Kalmar City, the capital of the region with the same name, used to be one of Sweden's most important cities during medieval times. In the past, the location of Kalmar was strategically quite good because some parts of today's Sweden were then still under Danish rules (e.g. Halland), and Kalmar was ideally located to deal with those neighbors (in one or the other way). The city seal of Kalmar is one of the oldest city seals in Scandinavia and the first signs of the castle and cathedral can be dated back to the 12th century.
The region once used to be quite important in history because Kalmar was an important harbour. Today, Kalmar County is mainly known for the county's efforts with replacing normal fuel with bio fuel, and for being the home of Sweden's second largest island.
Kalmar is not much of a tourist destination, but it has quite a bit to offer for people who are interested in history and architecture. Kalmar City, for example, won the Europa Nostra prize twice (a prize for architecture). While you are in Kalmar County, have a look at the following places – or simply explore and let the county surprise you.
Kalmar City is definitely a place to visit because of its importance in Sweden's history. You should have a look at Kalmar castle which is originally from the 12th century, but has later been rebuilt in a renaissance style during the 16th century. Visit the castle and the local museum to learn more about the bloodbath of Kalmar, and about the darkest year in Kalmar's history (1611). But of course, there is a lot more to Kalmar's history than just the executing of majors, wars, feuds and arguments with the Danish neighbors – the museum will also tell you more about peaceful times, and there are art galleries that will show you the more beautiful sides of life in Kalmar.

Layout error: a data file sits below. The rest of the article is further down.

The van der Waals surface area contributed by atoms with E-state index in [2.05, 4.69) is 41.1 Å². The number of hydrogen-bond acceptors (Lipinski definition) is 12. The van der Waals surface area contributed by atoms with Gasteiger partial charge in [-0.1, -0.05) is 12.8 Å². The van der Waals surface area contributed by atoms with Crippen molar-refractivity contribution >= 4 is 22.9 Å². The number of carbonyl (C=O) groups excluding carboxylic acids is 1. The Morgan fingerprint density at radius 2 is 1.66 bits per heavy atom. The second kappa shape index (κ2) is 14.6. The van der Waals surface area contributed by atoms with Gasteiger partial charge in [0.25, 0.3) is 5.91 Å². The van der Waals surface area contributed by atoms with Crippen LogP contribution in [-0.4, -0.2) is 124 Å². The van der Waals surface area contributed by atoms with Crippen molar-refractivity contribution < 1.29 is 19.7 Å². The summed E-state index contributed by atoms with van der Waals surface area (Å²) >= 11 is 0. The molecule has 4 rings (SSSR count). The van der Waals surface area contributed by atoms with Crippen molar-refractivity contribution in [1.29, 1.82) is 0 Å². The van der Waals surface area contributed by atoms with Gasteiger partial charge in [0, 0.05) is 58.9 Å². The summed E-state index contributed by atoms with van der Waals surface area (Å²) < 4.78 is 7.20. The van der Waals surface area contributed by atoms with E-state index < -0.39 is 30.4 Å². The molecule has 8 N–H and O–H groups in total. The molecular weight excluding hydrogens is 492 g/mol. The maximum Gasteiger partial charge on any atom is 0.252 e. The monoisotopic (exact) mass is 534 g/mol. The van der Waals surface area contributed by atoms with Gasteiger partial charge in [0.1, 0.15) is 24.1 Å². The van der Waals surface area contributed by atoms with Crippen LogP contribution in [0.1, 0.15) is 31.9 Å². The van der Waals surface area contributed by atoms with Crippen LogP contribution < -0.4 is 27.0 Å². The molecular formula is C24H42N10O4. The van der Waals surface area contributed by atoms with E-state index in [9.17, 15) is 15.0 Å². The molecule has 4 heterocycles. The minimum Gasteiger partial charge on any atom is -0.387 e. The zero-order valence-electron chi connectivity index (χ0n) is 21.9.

Kalmar Cathedral is another place in Kalmar that usually is on the list of all visitors. The cathedral is not as old as the castle, as is was built some time during the mid-17h century (but only completely finished right at the start of the 18th century). The cathedral is one of the finest examples of Baroque architecture in Sweden.
Öland is the second largest island in Sweden and connected to the mainland by the Öland bridge which was built in the 1970s. Öland is a nice day trip from Kalmar City, but there are also plenty of accommodation options on the island itself, and you can easily spend a few days on the island to explore the castle, the lake, visit the highest hill (not much of a hill though, as the island is rather flat, generally speaking), and have a look at the rather unique wildlife.
Emmaboda might not be the most exciting place, but it is the place in which the events of the books “The Emigrants” by Vilhelm Moberg takes place. The book is about how people from Sweden emigrated to North America, so it might be a rather interesting book and place for people who would like to learn more about how Sweden and North America are connected through emigrants. Emmaboda is also home to a rather nice music festival every year. You will usually see many Swedish acts perform during that festival, so it's a great opportunity to learn more about the musical part of Swedish life, and also get to know some local people. The festival usually takes place in July.